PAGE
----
Tag Archives: stars

The Atomic Spectrum

Astronomers know that if white light passes through a prism and is bent, it’s separated out into its component colors—the colors of the rainbow. Astronomers also know that when light interacts with atoms, the building blocks of the universe, the … Continue reading

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Stars and Radiation

Stars are hot. Really hot. Hot enough to have energy to spare for their planets. If our star wasn’t hot, we couldn’t live on Earth. And our star isn’t even particularly hot for a star. It’s a middle-aged star of … Continue reading

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Info in a Rainbow

What do you see in this image? If you’re from a larger city and haven’t had the opportunity to venture into a place like the desert, you might not know what you’re looking at. That’s the Milky Way, our name … Continue reading

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Light Pollution

This photo was taken at night. Seriously. At night. But…it looks too bright for the night. I’ll bet I wouldn’t even have to shine a flashlight to see my way around here. Need proof? Here’s New York City during the … Continue reading

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Magnitude and Intensity

I originally published this post to my now-inactive blog, so if you know me from back when the Old Content Archive was ftlofacts, you’ve read this already. If you know me from Science at Your Doorstep, then read on! It’s … Continue reading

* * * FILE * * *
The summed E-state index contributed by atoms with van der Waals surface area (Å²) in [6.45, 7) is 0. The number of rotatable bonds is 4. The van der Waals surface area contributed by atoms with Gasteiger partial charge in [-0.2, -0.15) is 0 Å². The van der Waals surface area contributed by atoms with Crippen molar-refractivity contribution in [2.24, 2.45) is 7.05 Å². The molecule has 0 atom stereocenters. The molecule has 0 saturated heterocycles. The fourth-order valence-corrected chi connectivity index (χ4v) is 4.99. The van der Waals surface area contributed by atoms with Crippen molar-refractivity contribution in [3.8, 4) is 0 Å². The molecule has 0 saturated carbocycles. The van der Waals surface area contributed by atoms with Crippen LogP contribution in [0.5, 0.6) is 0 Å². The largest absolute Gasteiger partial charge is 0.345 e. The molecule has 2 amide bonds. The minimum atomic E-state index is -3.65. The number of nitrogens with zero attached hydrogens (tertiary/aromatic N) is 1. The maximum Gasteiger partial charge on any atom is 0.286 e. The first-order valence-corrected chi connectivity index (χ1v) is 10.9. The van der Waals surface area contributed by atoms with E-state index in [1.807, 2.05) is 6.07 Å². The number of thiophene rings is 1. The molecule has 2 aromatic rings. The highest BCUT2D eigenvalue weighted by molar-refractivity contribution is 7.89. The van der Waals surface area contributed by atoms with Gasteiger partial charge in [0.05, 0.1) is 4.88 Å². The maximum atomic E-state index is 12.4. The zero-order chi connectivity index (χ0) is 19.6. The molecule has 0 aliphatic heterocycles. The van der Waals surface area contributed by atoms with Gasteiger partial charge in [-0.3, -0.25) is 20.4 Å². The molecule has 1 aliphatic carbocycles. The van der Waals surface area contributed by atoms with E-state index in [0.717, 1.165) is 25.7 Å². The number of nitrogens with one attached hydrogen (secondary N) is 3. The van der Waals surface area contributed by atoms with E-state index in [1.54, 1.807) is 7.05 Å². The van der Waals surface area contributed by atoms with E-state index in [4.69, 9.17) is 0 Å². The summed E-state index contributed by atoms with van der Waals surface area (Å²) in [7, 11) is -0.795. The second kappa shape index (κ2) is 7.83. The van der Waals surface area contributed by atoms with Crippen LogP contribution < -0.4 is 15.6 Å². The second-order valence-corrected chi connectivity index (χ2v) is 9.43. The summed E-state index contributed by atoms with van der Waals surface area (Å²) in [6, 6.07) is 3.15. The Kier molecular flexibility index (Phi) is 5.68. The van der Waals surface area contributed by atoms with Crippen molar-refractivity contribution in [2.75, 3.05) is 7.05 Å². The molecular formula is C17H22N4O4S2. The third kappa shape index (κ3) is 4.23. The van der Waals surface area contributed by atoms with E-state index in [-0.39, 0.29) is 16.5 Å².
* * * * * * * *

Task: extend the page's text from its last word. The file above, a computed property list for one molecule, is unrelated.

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Stars: Naming and Brightness

So, this post builds a bit on constellations. I know it’s been a while since I’ve talked about them, so I’ll give you a brief recap before we dive into stars, their names, and their brightness. Meet Pegasus, and the constellations … Continue reading

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The Ecliptic

The ecliptic, as astronomers call it, is the apparent path of the sun against the background of the stars in the sky. It’s useful because it tells us how to find the planets in the sky. They can be hard to … Continue reading

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The Elusive Light Year

Hey everyone! Before you read this post, I just want to take a moment to make you aware of a couple things. First, this is one of my oldest posts and I’m backdating it so it stays that way, but … Continue reading

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Where Are We?

In the 4th century B. C. E. (Before Common Era), scientists believed the Earth was the center of the universe. Before that, they were convinced the Earth was flat. Now, if anyone so much as mentions that the Earth is … Continue reading

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